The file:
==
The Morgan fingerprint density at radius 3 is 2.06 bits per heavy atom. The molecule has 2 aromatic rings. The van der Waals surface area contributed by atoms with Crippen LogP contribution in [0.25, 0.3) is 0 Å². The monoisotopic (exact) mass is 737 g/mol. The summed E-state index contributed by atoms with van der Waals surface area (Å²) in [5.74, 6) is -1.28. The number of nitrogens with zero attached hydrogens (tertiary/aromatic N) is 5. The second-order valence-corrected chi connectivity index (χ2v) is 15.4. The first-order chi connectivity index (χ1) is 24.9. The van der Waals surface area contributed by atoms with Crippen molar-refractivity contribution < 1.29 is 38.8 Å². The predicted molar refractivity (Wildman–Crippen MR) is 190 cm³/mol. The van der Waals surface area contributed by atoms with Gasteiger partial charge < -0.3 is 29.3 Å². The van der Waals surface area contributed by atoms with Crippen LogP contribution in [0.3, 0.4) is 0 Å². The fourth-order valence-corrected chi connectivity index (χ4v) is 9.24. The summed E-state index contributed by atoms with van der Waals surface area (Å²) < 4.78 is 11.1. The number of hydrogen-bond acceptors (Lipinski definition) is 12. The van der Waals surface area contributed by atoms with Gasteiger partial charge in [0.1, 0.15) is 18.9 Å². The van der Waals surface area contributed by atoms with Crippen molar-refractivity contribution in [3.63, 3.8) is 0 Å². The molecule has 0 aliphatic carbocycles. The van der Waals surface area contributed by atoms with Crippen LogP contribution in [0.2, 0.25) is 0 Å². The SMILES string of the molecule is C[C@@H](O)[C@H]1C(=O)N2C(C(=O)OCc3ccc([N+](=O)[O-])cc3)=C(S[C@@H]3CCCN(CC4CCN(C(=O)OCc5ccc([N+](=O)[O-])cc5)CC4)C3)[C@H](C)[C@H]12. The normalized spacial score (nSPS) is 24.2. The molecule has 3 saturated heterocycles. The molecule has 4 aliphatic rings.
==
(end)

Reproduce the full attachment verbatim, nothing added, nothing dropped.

The Morgan fingerprint density at radius 3 is 2.06 bits per heavy atom. The molecule has 2 aromatic rings. The van der Waals surface area contributed by atoms with Crippen LogP contribution in [0.25, 0.3) is 0 Å². The monoisotopic (exact) mass is 737 g/mol. The summed E-state index contributed by atoms with van der Waals surface area (Å²) in [5.74, 6) is -1.28. The number of nitrogens with zero attached hydrogens (tertiary/aromatic N) is 5. The second-order valence-corrected chi connectivity index (χ2v) is 15.4. The first-order chi connectivity index (χ1) is 24.9. The van der Waals surface area contributed by atoms with Crippen molar-refractivity contribution < 1.29 is 38.8 Å². The predicted molar refractivity (Wildman–Crippen MR) is 190 cm³/mol. The van der Waals surface area contributed by atoms with Gasteiger partial charge < -0.3 is 29.3 Å². The van der Waals surface area contributed by atoms with Crippen LogP contribution in [0.3, 0.4) is 0 Å². The fourth-order valence-corrected chi connectivity index (χ4v) is 9.24. The summed E-state index contributed by atoms with van der Waals surface area (Å²) < 4.78 is 11.1. The number of hydrogen-bond acceptors (Lipinski definition) is 12. The van der Waals surface area contributed by atoms with Gasteiger partial charge in [0.1, 0.15) is 18.9 Å². The van der Waals surface area contributed by atoms with Crippen molar-refractivity contribution in [3.63, 3.8) is 0 Å². The molecule has 0 aliphatic carbocycles. The van der Waals surface area contributed by atoms with Crippen LogP contribution in [0.2, 0.25) is 0 Å². The SMILES string of the molecule is C[C@@H](O)[C@H]1C(=O)N2C(C(=O)OCc3ccc([N+](=O)[O-])cc3)=C(S[C@@H]3CCCN(CC4CCN(C(=O)OCc5ccc([N+](=O)[O-])cc5)CC4)C3)[C@H](C)[C@H]12. The normalized spacial score (nSPS) is 24.2. The molecule has 3 saturated heterocycles. The molecule has 4 aliphatic rings.